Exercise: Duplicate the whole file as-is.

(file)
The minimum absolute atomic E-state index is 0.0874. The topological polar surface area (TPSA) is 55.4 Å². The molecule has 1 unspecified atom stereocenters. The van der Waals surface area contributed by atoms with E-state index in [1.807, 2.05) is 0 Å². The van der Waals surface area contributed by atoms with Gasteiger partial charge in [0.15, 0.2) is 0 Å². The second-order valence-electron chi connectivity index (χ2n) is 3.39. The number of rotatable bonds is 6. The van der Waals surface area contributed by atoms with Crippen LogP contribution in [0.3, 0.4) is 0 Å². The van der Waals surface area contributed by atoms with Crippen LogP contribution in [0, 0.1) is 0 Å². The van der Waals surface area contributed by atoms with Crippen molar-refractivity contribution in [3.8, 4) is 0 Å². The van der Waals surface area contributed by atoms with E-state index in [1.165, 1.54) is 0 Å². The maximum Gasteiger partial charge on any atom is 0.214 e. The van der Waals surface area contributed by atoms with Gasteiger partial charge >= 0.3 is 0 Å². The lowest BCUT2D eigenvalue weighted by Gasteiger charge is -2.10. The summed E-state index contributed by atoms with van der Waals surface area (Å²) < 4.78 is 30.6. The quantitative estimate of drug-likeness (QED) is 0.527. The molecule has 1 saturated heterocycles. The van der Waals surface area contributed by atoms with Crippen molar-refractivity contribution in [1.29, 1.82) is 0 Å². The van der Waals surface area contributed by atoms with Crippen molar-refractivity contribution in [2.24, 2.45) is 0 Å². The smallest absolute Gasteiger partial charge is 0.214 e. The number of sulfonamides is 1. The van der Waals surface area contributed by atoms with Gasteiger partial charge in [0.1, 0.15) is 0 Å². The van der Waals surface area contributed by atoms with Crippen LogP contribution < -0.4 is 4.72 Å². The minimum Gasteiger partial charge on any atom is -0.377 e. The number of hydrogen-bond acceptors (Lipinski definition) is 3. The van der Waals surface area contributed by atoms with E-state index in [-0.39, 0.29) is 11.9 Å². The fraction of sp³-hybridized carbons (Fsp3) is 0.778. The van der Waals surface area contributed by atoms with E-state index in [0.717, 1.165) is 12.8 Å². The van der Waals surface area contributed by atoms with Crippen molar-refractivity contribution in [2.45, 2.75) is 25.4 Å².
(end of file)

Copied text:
The minimum absolute atomic E-state index is 0.0874. The topological polar surface area (TPSA) is 55.4 Å². The molecule has 1 unspecified atom stereocenters. The van der Waals surface area contributed by atoms with E-state index in [1.807, 2.05) is 0 Å². The van der Waals surface area contributed by atoms with Gasteiger partial charge in [0.15, 0.2) is 0 Å². The second-order valence-electron chi connectivity index (χ2n) is 3.39. The number of rotatable bonds is 6. The van der Waals surface area contributed by atoms with Crippen LogP contribution in [0.3, 0.4) is 0 Å². The van der Waals surface area contributed by atoms with Crippen LogP contribution in [0, 0.1) is 0 Å². The van der Waals surface area contributed by atoms with Crippen molar-refractivity contribution in [3.8, 4) is 0 Å². The van der Waals surface area contributed by atoms with E-state index in [1.165, 1.54) is 0 Å². The maximum Gasteiger partial charge on any atom is 0.214 e. The van der Waals surface area contributed by atoms with Gasteiger partial charge >= 0.3 is 0 Å². The lowest BCUT2D eigenvalue weighted by Gasteiger charge is -2.10. The summed E-state index contributed by atoms with van der Waals surface area (Å²) < 4.78 is 30.6. The quantitative estimate of drug-likeness (QED) is 0.527. The molecule has 1 saturated heterocycles. The van der Waals surface area contributed by atoms with Crippen molar-refractivity contribution in [1.29, 1.82) is 0 Å². The van der Waals surface area contributed by atoms with Crippen molar-refractivity contribution in [2.24, 2.45) is 0 Å². The smallest absolute Gasteiger partial charge is 0.214 e. The number of sulfonamides is 1. The van der Waals surface area contributed by atoms with Gasteiger partial charge in [0.1, 0.15) is 0 Å². The van der Waals surface area contributed by atoms with Crippen LogP contribution < -0.4 is 4.72 Å². The minimum Gasteiger partial charge on any atom is -0.377 e. The number of hydrogen-bond acceptors (Lipinski definition) is 3. The van der Waals surface area contributed by atoms with E-state index in [-0.39, 0.29) is 11.9 Å². The fraction of sp³-hybridized carbons (Fsp3) is 0.778. The van der Waals surface area contributed by atoms with E-state index in [0.717, 1.165) is 12.8 Å². The van der Waals surface area contributed by atoms with Crippen molar-refractivity contribution in [2.45, 2.75) is 25.4 Å².